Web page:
3. How do you maintain a work-life balance?
I am currently working independently which means I have a much better balance than before – so when I am home with my family I am completely absorbed in my home life and when I work I am completely absorbed in work! I believe in working hard and playing hard and this helps with balance. I think that in the past women have had to work too hard to prove themselves in the workplace – my philosophy has always been to integrate the two and not give one up for the other, so I have been very fortunate to work in NGOs that were family friendly and understood that as a working mother sometimes you need to have flexible working times, and also for me I never separated the two but tried to integrate them in ways that worked – but now that I freelance, that is no longer an issue.
4. In your Advancement work, what sources of information are you constantly referring to or recommending?
I draw a lot from the work of my fellow practitioners at CDRA www.cdra.org.za – who have pioneered an approach that is developmental. The writings in the annual reports and other articles have attempted to make sense of a sector that is hugely complex and often contradictory – all of these writings were written out of actual experience with organisations in the NGO sector. I constantly refer to the work of Margaret Wheatley http://margaretwheatley.com/ as she has been one of the foremost thinkers in relation to seeing organisations as living systems – her work and her approach includes systems thinking, theories of change, chaos theory, leadership and learning organisation. Her books – A Simpler Way, Finding our Way (Leadership for an Uncertain Time) have been constant companions during my periods as part of the leadership of an organisation, or when I had to provide organisational development support and facilitation to organisations facing crisis. I also draw a lot from the work of Stephen Schuitervoerder who is one of the leading facilitators in the field of diversity www.processconsulting.org – I have been very fortunate to receive training from him in process work and world work which is a practical and profound approach to working with diversity and power in groups and organisations.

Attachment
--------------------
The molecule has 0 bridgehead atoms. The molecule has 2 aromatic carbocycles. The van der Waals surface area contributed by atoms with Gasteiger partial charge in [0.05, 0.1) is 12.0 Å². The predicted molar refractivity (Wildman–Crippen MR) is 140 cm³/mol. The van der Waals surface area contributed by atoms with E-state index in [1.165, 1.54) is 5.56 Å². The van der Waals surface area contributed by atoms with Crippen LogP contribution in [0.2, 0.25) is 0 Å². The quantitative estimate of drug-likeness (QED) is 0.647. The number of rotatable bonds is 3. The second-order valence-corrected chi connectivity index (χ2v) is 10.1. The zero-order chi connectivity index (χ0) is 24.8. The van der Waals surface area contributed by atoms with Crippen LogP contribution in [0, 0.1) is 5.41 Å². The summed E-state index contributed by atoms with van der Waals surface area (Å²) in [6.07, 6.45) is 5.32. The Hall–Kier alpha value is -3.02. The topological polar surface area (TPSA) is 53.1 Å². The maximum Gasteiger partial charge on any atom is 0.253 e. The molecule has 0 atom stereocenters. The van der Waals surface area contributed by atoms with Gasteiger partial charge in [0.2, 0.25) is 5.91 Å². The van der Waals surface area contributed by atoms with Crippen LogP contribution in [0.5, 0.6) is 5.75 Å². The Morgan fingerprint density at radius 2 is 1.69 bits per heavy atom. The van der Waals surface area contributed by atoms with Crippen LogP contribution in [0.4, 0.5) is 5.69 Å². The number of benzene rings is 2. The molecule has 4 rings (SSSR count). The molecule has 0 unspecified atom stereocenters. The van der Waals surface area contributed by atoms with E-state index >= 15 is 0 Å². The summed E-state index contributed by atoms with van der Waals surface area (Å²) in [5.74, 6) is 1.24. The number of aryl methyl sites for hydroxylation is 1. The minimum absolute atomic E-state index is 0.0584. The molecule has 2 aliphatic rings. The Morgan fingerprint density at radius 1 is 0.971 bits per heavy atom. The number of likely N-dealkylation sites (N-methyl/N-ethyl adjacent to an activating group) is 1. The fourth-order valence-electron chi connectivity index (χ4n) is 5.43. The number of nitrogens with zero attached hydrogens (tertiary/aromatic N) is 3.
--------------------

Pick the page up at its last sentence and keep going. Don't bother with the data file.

5. What do you wish you had known when you started working in Advancement?
I wish I had known that organisations are organic, complex living systems that cannot be controlled. That one has to work with and nurture emergence and principles of self-organisation if you would like to see change, growth and development in any organisational system. I wish I had known that contradiction is part of complexity and that one has to live with the principles of [both/and] rather than an [either/or] approach – this means embracing complexity and working with it (including working with crisis as a natural phenomenon).